I like this, but in my opinion, it's not good enough. Why just assume Illinois loses to Michigan or Nebraska loses to Wisconsin? I expanded on this to include all possible scenarios. Shoutout to @Illini2010-11 and @suburbanILLINI for getting me thinking about this.
So your telling me theres a chance?I like this, but in my opinion, it's not good enough. Why just assume Illinois loses to Michigan or Nebraska loses to Wisconsin? I expanded on this to include all possible scenarios. Shoutout to @Illini2010-11 and @suburbanILLINI for getting me thinking about this.
There are eight (8) games involving western division teams that still can influence the Big Ten West standings:
Illinois @ Michigan
Iowa @ Minnesota
Northwestern @ Purdue
Wisconsin @ Nebraska
Illinois @ Northwestern
Nebraska @ Iowa
Minnesota @ Wisconsin
Purdue @ Indiana
I refuse to just accept any particular outcome. Thus, there are 2 to the 8th possible results of these 8 games, or 256 different outcomes. Of those 256 outcomes, Illinois can still win the West in 90 of them (or roughly 35%), including still winning the division outright with no tiebreakers (24 out of the 256; 9.4% of possible outcomes). Admittedly, 69 of these scenarios require Illinois to at least beat Michigan, with 52 of them requiring Illinois to win both games. In all 89 scenarios, Illinois needs help... in many cases, a LOT of help.
For starters, I do want to point out that the percentages I’m using are not probabilities. The probability of Illinois winning the west is probably quite low (less than 5% would be my guess). These are just the percentages of outcomes possible.
For Illinois to outright in the division (meaning no tiebreakers at all; even head-to-head), they would need to win both remaining games and have none of Purdue, Iowa, and Minnesota also win their final two games. This makes up 24 of the possible outcomes.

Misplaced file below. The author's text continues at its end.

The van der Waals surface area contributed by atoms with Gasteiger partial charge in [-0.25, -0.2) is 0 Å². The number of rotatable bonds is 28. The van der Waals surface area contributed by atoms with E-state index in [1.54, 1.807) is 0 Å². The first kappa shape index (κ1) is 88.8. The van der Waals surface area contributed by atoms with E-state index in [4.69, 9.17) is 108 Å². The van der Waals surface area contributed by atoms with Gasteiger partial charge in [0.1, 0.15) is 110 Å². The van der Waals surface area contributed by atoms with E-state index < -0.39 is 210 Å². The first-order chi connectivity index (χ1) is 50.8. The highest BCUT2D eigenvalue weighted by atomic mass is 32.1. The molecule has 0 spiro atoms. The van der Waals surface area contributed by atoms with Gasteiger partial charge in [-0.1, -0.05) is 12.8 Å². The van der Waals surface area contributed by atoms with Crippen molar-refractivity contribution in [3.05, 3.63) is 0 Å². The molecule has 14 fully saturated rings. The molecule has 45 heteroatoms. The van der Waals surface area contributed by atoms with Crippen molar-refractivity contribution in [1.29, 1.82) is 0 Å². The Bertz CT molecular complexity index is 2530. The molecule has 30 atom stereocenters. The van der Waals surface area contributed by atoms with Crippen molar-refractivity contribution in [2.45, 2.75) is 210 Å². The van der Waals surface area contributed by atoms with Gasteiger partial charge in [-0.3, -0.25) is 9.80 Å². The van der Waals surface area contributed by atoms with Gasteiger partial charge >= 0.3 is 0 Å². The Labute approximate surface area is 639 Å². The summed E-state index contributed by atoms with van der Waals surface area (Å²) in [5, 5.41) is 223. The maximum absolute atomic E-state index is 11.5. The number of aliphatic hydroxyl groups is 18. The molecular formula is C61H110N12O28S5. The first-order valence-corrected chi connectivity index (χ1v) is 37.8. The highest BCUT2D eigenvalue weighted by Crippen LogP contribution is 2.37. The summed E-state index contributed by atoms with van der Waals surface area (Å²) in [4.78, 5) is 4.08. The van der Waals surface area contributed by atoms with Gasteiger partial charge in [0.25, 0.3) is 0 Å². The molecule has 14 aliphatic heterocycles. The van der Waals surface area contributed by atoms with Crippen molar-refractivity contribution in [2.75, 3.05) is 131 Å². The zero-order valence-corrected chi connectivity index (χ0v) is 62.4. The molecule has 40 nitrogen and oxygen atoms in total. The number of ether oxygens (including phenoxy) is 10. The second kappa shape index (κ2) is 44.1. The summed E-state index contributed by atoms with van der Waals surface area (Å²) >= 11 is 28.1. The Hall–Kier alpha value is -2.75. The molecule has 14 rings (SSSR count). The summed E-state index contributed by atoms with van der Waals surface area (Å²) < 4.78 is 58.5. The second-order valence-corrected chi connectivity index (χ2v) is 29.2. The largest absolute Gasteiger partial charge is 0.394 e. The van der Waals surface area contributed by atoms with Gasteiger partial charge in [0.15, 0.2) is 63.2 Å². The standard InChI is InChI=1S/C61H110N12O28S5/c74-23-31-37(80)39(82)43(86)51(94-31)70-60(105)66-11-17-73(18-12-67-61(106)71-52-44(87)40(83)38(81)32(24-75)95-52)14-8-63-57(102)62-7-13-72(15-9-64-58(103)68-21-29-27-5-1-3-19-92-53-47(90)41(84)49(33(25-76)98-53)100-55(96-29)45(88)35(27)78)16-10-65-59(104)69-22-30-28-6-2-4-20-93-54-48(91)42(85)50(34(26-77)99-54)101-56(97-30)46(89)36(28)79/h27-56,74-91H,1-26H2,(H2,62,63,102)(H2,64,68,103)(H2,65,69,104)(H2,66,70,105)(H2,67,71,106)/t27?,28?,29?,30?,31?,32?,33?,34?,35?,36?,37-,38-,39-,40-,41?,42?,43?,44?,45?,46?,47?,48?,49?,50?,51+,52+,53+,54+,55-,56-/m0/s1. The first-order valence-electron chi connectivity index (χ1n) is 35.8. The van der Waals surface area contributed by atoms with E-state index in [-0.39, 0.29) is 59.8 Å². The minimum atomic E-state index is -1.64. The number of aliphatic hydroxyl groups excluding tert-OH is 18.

Illinois can win if they go 2-0 and Purdue goes 1-1 or 0-2 regardless of whether Iowa or Minnesota goes 2-0 (they cannot both go 2-0 due to playing each other next week). Illinois would own every head-to-head tiebreaker in that scenario. This also makes up 24 of the possible outcomes.
Illinois can win if they go 2-0, Purdue goes 2-0, and Iowa goes 2-0 (NOT MINNESOTA). Rule B2 would give the tiebreaker, and thus the division, to Illinois based on them having the best record against the west. Rule B1 wouldn’t matter since all three teams would have a 1-1 record against each other. Therefore it’s important that in this scenario Minnesota doesn’t go 2-0. Purdue beat both of us. This makes up the final 4 possible outcomes of Illinois going 2-0 and winning the division.
All-in-all, there are 64 scenarios where Illinois can go 2-0, and they would win the West in all but 12 of them (all instances where Purdue is the only other team that goes 2-0, or Minnesota also goes 2-0 along with Purdue).
If Illinois goes 0-2 there is no scenario in which they can win the division (I think that makes sense and doesn’t come as a shocker to anyone). There are 64 scenarios where Illinois could go 0-2. I would put the chance of this happening low, too, although not as low as them going 2-0. For those non-math people at home, the fact that there 64 instances where Illinois goes 2-0 and 64 chances where Illinois goes 0-2 is not a coincidence. Just an FYI.
Illinois can still win the division if they go 1-1. This is where it gets both complicated and fun. If Illinois goes 1-1, it comes to tiebreakers, which can range from a simple head-to-head, all the way to how the tied teams played against the next best team that isn’t tied (and an even crazier scenario I’ll talk about at the end).